Complex Algorithm Auto-Writes Books, Could Transform Science
Geege Schuman stashed this in Science Too
Phil Parker, who holds a doctorate in business economics from the Wharton School, has built an algorithm that auto-writes books. Now he's taking that model and applying it to loftier goals than simply penning periodicals: namely, medicine and forensics. Working with professors and researchers at NYU, Parker is trying to decode complex genetic structures and find cures for diseases. And he's doing it with the help of man's real best friend: technology.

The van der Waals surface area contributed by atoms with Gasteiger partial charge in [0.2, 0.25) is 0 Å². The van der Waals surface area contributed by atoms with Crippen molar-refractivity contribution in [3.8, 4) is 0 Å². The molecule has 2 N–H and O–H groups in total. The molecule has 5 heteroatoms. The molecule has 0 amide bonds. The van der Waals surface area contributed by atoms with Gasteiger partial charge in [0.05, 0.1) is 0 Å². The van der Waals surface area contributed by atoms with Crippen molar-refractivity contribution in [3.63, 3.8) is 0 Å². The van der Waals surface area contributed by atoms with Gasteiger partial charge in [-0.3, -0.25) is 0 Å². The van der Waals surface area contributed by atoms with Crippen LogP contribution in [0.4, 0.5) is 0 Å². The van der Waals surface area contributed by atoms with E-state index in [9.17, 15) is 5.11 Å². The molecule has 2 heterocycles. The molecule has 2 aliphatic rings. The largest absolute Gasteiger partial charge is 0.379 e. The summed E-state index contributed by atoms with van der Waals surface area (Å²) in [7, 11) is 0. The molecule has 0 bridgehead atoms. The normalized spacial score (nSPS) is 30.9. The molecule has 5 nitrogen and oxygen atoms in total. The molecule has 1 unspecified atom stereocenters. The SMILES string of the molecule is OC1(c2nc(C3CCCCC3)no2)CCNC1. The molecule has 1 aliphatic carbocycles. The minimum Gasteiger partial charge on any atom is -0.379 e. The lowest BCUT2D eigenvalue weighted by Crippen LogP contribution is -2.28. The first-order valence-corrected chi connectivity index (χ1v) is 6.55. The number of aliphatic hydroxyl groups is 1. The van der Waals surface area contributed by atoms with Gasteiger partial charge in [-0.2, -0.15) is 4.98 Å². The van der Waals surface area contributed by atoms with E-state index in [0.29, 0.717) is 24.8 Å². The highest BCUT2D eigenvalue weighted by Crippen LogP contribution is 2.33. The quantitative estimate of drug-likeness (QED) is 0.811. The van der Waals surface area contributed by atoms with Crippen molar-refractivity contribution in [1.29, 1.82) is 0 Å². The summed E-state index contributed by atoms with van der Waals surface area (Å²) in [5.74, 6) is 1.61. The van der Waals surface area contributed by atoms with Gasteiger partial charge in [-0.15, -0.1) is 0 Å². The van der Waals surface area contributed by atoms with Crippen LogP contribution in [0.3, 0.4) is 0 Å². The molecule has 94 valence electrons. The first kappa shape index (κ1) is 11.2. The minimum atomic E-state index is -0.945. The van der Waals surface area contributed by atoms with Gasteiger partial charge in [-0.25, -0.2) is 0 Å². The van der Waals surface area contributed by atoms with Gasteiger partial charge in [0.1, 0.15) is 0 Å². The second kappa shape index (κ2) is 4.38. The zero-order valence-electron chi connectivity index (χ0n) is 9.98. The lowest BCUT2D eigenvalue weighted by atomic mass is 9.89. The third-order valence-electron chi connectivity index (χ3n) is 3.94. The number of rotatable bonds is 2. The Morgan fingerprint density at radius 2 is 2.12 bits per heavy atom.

Parker's recipe is a complex computer program that mimics formulaic writing. "What I have done is I’ve collected information," he says, saving researchers valuable time they would have spent in the lab. Parker is confident that all that work of collecting, surveying and estimating data can be automated, "meaning computer programs can accelerate discovery in the sciences faster than scientists can, if the computer is trained to behave like one."
The Turing Test would be if people can't tell it's a machine writing the book.
Medicine and forensics would be so very cool!
Could this accelerate the Singularity?
Yes!!! I mean yes, it could.
I'm all for accelerating the Singularity.
Google is remembering more and more things for me.
It's just a matter of time before they, too, can write things on my behalf.
"Google, you auto-complete me."